China’s e-commerce giants are making gradual progress in established markets like Europe, expanding westward via targeted deals and consumer-led marketing that could threaten the dominance of Amazon and local players. While Alibaba is better known in Europe for the low-priced items offered on the AliExpress marketplace (rather than the official brand storefronts found on Tmall and its Luxury Pavillion in China, or the full-featured e-commerce livestreaming opportunities available on Taobao Live), the company is making a concerted effort to establish a permanent foothold in the market.
Since 2018, Alibaba has been growing its base in Liège, Belgium’s third-largest city, and the Covid-19 pandemic fueled greater efforts in the regions. According to The Guardian, Alibaba’s logistics subsidiary Cainiao is building a 355,000-square-foot cargo facility in southeast Belgium as part of a $361 million investment, and Alibaba previously partnered with Chinese state-owned enterprise ZIH to establish a 5,600-mile rail link between Liège and Zhengzhou in central China.
Alibaba’s choice of Belgium as a hub for its European expansion got its start on a personal note, with the country’s king actively courting Jack Ma. The Belgium connection fits with the company’s plan to both tap consumers in wealthier countries and provide, as The Guardian put it, “a whole new array of services not offered by Alibaba’s U.S. rival.”
The move also aids in the creation of a two-way street to give AliExpress merchants greater (and quicker) access to European consumers while encouraging more European merchants to take advantage of Alibaba platforms to reach and sell to Chinese consumers.
Yet for all of the potential, challenges remain — including protests from locals concerned over increased air pollution, road congestion, and overnight air traffic. For Alibaba, market access is one part of the equation, but the other, and more important part is drawing market share from the likes of Amazon.
In addition to building a Belgian logistics hub, Alibaba is using Spain as a sort of testbed to compete with its American rival and make its AliExpress marketplace a household name in Europe. The company launched a localized version of AliExpress in 2019, and amped up its promotion of the platform last year greater with a major plan to get tens of thousands of Spanish retailers on board. However, the platform still remains best known in Spain as a place to scour for low-priced items, indicating Alibaba faces an uphill battle if it wants AliExpress to go upmarket in Spain.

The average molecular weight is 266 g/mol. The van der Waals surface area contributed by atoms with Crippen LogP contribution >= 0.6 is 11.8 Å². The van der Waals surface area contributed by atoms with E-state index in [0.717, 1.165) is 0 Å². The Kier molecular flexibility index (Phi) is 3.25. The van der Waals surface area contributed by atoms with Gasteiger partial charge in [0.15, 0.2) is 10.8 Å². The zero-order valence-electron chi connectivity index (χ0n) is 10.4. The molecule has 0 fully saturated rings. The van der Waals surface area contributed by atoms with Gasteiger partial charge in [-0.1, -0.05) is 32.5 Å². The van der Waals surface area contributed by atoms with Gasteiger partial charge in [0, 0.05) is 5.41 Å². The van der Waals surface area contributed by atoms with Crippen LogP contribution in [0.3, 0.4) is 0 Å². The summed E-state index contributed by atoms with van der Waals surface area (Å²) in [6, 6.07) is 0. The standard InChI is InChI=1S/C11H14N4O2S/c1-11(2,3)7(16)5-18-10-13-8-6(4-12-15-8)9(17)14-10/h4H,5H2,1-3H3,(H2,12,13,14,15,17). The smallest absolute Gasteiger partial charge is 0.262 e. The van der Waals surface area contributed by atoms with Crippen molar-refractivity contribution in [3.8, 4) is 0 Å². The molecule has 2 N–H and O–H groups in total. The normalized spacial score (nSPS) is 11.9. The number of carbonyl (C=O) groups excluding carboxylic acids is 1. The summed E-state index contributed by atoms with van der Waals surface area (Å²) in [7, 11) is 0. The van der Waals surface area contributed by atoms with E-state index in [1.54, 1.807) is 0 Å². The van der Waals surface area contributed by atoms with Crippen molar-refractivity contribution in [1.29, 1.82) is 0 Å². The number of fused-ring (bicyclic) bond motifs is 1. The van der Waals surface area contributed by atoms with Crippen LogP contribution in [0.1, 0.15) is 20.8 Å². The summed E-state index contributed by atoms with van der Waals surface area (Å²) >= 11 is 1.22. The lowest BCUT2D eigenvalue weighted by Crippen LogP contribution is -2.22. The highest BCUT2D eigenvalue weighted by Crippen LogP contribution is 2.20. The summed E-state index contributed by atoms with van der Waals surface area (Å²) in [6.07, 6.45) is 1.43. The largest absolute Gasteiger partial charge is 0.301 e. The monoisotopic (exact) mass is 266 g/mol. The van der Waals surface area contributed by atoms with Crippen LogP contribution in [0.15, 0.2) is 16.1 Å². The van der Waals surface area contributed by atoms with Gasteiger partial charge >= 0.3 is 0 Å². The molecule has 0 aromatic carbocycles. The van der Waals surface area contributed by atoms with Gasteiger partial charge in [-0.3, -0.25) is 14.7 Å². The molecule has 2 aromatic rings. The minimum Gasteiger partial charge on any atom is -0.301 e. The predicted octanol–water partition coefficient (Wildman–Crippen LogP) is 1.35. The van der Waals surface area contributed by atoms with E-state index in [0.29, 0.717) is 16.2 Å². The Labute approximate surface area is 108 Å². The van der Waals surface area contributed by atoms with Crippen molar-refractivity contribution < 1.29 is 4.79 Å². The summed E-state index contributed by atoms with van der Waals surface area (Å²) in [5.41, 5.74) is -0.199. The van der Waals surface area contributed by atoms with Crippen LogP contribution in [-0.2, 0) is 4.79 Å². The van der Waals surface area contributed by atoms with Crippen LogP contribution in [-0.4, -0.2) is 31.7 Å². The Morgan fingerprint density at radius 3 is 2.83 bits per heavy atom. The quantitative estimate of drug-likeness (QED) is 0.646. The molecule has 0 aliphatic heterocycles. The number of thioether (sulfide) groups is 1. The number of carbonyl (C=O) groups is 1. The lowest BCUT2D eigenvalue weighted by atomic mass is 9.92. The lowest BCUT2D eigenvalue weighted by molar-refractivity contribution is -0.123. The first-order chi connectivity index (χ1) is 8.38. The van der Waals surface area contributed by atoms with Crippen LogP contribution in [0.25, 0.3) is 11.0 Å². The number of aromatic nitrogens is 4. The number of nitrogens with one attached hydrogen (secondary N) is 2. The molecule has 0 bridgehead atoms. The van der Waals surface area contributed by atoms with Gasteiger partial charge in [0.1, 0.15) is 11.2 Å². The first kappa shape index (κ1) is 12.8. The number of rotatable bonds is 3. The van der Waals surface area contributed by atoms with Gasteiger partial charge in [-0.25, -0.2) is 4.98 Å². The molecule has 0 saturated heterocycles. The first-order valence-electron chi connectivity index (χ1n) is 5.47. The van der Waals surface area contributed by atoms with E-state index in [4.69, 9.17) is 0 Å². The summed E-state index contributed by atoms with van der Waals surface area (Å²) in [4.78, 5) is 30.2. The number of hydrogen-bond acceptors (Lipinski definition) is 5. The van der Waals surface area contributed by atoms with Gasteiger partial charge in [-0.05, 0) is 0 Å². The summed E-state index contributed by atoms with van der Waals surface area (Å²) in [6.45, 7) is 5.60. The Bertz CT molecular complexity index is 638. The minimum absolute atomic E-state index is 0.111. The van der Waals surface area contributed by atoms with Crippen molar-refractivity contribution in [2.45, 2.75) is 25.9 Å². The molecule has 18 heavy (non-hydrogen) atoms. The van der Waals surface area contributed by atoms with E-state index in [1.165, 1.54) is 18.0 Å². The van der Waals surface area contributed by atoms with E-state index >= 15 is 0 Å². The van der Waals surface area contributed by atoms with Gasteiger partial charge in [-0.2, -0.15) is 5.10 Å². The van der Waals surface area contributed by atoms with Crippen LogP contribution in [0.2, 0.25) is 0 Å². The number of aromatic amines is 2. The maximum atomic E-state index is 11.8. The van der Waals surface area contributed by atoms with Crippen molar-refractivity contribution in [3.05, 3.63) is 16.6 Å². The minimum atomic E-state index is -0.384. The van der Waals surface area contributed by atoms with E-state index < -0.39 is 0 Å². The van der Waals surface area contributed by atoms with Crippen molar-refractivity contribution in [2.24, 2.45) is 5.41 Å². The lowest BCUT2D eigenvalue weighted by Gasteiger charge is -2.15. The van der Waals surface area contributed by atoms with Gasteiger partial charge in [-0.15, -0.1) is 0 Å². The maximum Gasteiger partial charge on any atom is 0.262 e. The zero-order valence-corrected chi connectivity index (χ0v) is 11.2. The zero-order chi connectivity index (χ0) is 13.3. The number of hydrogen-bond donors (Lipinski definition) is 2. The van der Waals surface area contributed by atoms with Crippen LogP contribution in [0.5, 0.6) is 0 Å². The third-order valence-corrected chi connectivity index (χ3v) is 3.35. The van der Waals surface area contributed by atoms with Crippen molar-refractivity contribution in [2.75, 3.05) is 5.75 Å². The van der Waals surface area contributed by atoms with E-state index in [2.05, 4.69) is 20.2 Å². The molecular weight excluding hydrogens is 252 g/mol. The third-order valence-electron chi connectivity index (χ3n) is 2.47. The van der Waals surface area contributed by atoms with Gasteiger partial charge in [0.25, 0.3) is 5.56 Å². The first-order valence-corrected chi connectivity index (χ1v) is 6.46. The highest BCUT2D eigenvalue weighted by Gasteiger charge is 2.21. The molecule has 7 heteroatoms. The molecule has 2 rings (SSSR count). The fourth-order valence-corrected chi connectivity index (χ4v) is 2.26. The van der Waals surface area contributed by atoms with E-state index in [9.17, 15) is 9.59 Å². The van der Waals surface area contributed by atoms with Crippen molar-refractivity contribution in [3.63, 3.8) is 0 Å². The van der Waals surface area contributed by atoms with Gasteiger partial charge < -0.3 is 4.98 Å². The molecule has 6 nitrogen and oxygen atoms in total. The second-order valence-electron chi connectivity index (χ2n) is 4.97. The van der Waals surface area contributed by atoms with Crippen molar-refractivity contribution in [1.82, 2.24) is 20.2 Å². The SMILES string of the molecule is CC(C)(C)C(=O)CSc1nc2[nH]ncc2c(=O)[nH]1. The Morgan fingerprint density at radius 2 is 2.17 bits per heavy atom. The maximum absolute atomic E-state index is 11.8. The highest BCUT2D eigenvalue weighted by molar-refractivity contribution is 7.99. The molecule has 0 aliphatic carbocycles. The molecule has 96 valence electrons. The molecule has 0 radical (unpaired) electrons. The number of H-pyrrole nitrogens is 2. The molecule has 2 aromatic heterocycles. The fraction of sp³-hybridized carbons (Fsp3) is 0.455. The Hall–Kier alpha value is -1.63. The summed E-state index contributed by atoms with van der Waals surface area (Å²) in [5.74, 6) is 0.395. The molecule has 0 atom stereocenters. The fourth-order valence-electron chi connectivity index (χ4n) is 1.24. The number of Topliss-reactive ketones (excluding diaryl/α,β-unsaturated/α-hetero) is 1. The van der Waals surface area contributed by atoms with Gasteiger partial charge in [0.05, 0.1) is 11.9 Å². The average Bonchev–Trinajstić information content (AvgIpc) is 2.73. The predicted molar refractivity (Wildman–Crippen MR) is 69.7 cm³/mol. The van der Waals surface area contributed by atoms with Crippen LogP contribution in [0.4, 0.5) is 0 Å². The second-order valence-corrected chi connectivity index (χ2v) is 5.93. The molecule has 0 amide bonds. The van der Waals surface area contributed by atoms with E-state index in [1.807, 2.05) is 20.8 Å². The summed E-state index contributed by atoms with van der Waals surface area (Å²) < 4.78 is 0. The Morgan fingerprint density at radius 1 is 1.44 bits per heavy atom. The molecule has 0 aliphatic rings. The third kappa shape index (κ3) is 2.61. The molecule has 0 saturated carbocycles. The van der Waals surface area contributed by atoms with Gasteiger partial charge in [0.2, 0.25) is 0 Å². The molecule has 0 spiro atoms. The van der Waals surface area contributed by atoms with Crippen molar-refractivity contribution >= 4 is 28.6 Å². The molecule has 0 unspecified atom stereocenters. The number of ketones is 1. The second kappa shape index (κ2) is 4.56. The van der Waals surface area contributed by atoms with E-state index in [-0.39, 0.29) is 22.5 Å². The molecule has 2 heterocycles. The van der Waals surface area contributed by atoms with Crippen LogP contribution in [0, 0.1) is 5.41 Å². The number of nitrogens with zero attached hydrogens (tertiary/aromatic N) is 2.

More broadly, Alibaba has its work cut out for it throughout Europe when it comes to changing perceptions of the platform and competing with Amazon. At the moment, according to Ecommerce Europe, AliExpress accounts for just 2% to 5% of Europe’s e-commerce traffic. Considering AliExpress is the best-known Alibaba platform among European consumers, this indicates either that Alibaba’s commitment to the market can only go up from here, or that it could end up being a very expensive PR campaign that steals only a bit of symbolic market share from its rivals.
That said, if Alibaba manages to import some of the innovative technologies and features from its platforms in China to AliExpress or another localized platform in Europe, it may have a fighting chance. For example, e-commerce livestreaming is one potential route that is still in its infancy in Europe. Last May, the company incorporated social commerce via “AliExpress Connect” with support in Italian, Spanish, Russian, and Turkish, giving Chinese sellers on the marketplace a new way to work with international influencers to promote their products.
The platform also opened the feature up to Western retailers. France’s Auchan experimented with the format to promote its Qilive brand via AliExpress Connect, while H&M, Monki, and Sephora also gave it a spin. But if Amazon and other platforms start to roll out similar features that could fend off the competition from Alibaba for at least the next few years. If so, the road ahead for Alibaba in Europe could get a lot rockier (and more expensive).